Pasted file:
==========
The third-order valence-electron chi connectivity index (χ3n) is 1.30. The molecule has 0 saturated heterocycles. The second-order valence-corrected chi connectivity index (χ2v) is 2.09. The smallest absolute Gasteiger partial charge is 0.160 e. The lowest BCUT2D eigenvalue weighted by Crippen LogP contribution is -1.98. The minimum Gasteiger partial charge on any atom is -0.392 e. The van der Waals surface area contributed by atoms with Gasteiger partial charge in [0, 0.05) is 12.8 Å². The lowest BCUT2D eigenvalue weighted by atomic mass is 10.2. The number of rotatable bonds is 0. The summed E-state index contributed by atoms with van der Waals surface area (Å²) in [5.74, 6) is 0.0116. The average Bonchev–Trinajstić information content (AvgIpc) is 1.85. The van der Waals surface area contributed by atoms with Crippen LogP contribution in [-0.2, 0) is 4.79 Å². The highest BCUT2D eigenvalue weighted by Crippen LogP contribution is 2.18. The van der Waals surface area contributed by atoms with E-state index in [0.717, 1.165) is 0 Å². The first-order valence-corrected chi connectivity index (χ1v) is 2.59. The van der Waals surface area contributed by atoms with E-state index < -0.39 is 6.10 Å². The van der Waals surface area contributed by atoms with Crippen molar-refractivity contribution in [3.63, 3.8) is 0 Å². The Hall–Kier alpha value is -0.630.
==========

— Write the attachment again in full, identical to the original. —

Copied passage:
The third-order valence-electron chi connectivity index (χ3n) is 1.30. The molecule has 0 saturated heterocycles. The second-order valence-corrected chi connectivity index (χ2v) is 2.09. The smallest absolute Gasteiger partial charge is 0.160 e. The lowest BCUT2D eigenvalue weighted by Crippen LogP contribution is -1.98. The minimum Gasteiger partial charge on any atom is -0.392 e. The van der Waals surface area contributed by atoms with Gasteiger partial charge in [0, 0.05) is 12.8 Å². The lowest BCUT2D eigenvalue weighted by atomic mass is 10.2. The number of rotatable bonds is 0. The summed E-state index contributed by atoms with van der Waals surface area (Å²) in [5.74, 6) is 0.0116. The average Bonchev–Trinajstić information content (AvgIpc) is 1.85. The van der Waals surface area contributed by atoms with Crippen LogP contribution in [-0.2, 0) is 4.79 Å². The highest BCUT2D eigenvalue weighted by Crippen LogP contribution is 2.18. The van der Waals surface area contributed by atoms with E-state index in [0.717, 1.165) is 0 Å². The first-order valence-corrected chi connectivity index (χ1v) is 2.59. The van der Waals surface area contributed by atoms with E-state index < -0.39 is 6.10 Å². The van der Waals surface area contributed by atoms with Crippen molar-refractivity contribution in [3.63, 3.8) is 0 Å². The Hall–Kier alpha value is -0.630.